In his supplemental brief on remand, appellant through counsel also urges that the trial court's charge on transferred intent was incorrect and deprived him of due process, and that the trial court wrongfully suppressed testimony favorable to the defense thereby impairing his right to cross examination and to due process of law. During our initial consideration of appellant's contentions, we evaluated and rejected these contentions. See Judgment Order of Oct. 30, 1974 (3d Cir. No. 74-1486). We do not read the Supreme Court's remand to extend to these issues. In any event, we believe our prior disposition to be sound and adhere to our determination that these contentions are without merit.
Now, Ladies and Gentlemen, the indictment alleges murder of Thomas P. Lyons. So therefore, what is murder? Murder is the unlawful killing of another human being with malice and without reasonable provocation or justifiable cause or excuse. And I'd like to go over that with you.
Murder is the unlawful killing of another. Unlawful killing means that the killing did not occur at the command of or with the permission of the law.
The unlawful killing of another human with malice. What is malice? Well, malice as I have used the word means that there must be a concurrence of an evil meaning mind with an evil doing hand. Malice means either one or both of the following states of mind preceding or coexisting with the act or omission by which death is caused, and it may exist even where that act is unpremeditated: A, an intention to cause the death or grievous bodily harm to any person whether such person is the person actually killed or not; or B, knowledge that the act which cause death will probably cause the death of or grievous bodily harm to some person, whether such person is the person actually killed or not, although such knowledge is accompanied by indifference, whether death or grievous bodily harm is caused or not, or by a wish that it may not be caused.
So then murder is the unlawful killing of another human being with malice which I have explained to you and without reasonable provocation or justifiable cause. Without reasonable provocation or justifiable cause or excuse means that the killing did not occur by accident or in self preservation. When we talk about accident here, we mean that the killing did not occur during the doing of a lawful act in a lawful manner with reasonable care. Thus, an accidental shooting is not an unlawful killing. I do instruct you, however, that the pointing of a shotgun at a person's chest is an assault, and hence that is not a lawful act.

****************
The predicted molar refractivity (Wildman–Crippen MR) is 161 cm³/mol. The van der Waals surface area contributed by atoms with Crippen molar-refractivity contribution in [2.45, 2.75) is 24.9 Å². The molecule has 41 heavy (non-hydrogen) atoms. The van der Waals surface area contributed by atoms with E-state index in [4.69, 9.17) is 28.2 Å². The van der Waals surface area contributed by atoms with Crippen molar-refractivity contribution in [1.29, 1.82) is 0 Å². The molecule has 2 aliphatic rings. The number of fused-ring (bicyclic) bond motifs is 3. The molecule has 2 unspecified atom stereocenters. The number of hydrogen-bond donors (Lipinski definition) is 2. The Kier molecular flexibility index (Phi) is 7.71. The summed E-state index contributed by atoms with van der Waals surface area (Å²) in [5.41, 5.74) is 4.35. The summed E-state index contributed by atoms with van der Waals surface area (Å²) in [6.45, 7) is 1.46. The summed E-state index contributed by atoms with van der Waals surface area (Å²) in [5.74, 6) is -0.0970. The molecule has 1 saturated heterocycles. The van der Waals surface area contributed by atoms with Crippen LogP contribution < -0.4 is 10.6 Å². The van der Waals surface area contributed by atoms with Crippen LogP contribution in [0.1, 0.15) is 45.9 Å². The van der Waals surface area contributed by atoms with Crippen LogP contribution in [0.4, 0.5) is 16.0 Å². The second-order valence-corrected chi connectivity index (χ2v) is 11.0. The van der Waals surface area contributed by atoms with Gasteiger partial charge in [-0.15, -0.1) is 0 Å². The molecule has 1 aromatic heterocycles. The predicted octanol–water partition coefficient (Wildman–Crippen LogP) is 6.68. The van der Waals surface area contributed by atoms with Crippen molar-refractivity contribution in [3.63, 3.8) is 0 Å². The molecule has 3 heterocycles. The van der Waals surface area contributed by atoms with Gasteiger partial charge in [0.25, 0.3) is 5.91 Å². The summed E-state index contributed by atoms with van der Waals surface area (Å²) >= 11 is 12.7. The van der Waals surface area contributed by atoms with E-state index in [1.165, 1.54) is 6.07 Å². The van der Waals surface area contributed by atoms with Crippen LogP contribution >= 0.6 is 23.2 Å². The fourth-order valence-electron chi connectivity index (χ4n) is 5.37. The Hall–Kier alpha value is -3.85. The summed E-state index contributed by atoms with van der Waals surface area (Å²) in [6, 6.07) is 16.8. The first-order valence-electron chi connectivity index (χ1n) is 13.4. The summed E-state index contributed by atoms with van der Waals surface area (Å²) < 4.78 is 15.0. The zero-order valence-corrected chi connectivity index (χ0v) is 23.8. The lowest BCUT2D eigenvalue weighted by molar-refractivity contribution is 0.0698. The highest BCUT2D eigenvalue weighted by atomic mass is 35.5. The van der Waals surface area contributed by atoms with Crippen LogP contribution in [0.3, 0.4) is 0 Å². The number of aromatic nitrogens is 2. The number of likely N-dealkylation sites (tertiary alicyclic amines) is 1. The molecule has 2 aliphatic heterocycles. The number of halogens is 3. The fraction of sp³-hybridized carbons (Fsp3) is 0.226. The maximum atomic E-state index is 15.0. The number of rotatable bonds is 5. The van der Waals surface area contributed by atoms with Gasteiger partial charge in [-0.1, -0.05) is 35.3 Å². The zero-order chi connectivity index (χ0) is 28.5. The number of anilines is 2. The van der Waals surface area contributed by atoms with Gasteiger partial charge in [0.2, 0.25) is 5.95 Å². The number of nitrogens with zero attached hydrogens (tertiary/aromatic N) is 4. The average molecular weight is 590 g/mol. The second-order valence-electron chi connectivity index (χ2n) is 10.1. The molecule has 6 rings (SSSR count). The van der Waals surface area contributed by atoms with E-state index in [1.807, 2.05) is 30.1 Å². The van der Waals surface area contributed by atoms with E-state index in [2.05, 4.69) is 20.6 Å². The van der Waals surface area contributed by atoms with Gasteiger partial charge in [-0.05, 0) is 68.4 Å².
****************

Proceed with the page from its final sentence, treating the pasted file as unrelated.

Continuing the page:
And so again, murder is the unlawful killing of another human being with malice and without reasonable provocation or justifiable cause or excuse. In New Jersey by enactment of the Legislature, the crime has been divided into two degrees, first degree and second degree. And it is presumed that every such unlawful killing of another human being is murder in the second degree. However, before such a presumption arises, an unlawful killing must be established. The mere proof of a killing does not give rise to a presumption of any kind. The law presumes that all unlawful homicides, that is all unlawful killings, are committed with malice unless the lack of malice is affirmatively demonstrated by the evidence.
And so, since I've told you that the Legislature has divided the crime of murder into two degrees, that is first and second degree, we note again the presumption that every unlawful killing of a human being is murder in the second degree.
We have re-examined the record in the light of Mullaney, cognizant that our review must be of the instructions as a whole. Mullaney v. Wilbur, supra, 421 U.S. at 690-91 n. 10, 95 S.Ct. 1881; Cupp v. Naughten, 414 U.S. 141, 147, 94 S.Ct. 396, 38 L.Ed.2d 368 (1973). We conclude that the trial court's charge was not violative of Mullaney. Accordingly, the district court did not err in denying the writ of habeas corpus.